Realistic fiction features characters who deal with believable internal and external conflicts. One mistake many writers make, though, is directly stating a character's key attributes in the narration rather than showing it through their behavior and key information. By developing relationships, past experiences and personal habits, you can create dynamic, believable characters who will bring your story to life.
In real life, people's present-day behaviors, decisions and fears are often motivated by past experiences. Writing a detailed description of your character's upbringing can help you reinforce existing traits in your story. Consider what her childhood home life was like, her happiest and saddest recollections and what memories continue to haunt her. Tina Morgan of the online writing magazine Fiction Factor suggests incorporating hints of the character's past throughout the story to give readers a glimpse of what has shaped her.
Dealing With Conflict
Thinking about how your characters would realistically handle conflict can enhance their believability. Writer and psychologist Carolyn Kaufman suggests zeroing in on the personality trait your character has worked the hardest to achieve, then imagining his response to a conflict that this quality can't rescue him from. For example, your character may be a rich executive who habitually uses money to handle problems. When another character threatens to expose his shady business practices and won't accept a bribe, the situation forces him to handle the conflict in a way he isn't accustomed to.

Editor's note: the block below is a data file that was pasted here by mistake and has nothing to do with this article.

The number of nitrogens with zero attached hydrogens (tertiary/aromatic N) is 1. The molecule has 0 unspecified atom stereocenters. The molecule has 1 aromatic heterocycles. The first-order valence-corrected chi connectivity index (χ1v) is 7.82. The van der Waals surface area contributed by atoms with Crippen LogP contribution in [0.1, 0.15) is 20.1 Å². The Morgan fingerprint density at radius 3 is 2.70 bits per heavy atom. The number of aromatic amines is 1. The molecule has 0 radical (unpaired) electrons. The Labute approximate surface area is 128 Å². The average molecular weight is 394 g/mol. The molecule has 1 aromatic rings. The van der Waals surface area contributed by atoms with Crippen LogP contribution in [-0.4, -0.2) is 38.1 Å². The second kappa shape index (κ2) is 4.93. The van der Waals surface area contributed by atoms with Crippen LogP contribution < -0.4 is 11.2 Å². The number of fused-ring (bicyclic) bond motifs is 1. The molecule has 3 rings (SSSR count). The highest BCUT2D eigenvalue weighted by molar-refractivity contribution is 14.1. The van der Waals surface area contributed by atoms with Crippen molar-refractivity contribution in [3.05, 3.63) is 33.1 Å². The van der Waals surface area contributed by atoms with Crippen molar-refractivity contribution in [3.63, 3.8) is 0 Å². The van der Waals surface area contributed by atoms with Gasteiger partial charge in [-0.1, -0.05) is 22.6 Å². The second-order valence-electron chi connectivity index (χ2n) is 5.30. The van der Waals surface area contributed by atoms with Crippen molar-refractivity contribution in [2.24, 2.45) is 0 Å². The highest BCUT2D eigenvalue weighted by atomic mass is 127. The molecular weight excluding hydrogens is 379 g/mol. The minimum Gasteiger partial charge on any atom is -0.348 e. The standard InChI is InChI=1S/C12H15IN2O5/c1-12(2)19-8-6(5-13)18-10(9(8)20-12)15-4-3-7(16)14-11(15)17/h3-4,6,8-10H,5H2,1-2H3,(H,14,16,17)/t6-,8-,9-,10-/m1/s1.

In real life, you can learn much about people by observing their interactions with others. Similarly, you can use your character's interpersonal behavior to illustrate personality traits. A character who is seemingly kind and polite in conversations with others, then gossips behind their backs, communicates insincerity; conversely, someone who listens carefully in conversations without interjecting his own opinion can be seen as unselfish and keenly interested in others. Carefully constructing the details and dialogue in these exchanges can reveal a character's significant attributes to readers.
Habits and Mannerisms
Behavior is another way to make your characters vivid and realistic. For example, a nervous character might stutter, bite her nails or fuss with her clothing. Kira Lerner and Toni Walker of the fiction resource website EpiGuide.com also suggest brainstorming behavior by outlining a typical day in your character's life. You can make up her morning routine, work responsibilities and where she eats lunch. While you probably won't use all this information in the story, this exercise can provide ideas for ways to reveal character through behavior.
Writers often rely on cliche details to reveal a character's personality. For example, readers may expect a rebellious character to have tattoos and piercings, wear a leather jacket and ride a motorcycle. Try to come up with a fresh way to reveal character traits rather than relying on stereotypes. For example, instead of depicting a country singer who parties in bars and works on pick-up trucks, you could make him a chess enthusiast with a Ph.D. in philosophy in addition to his music career.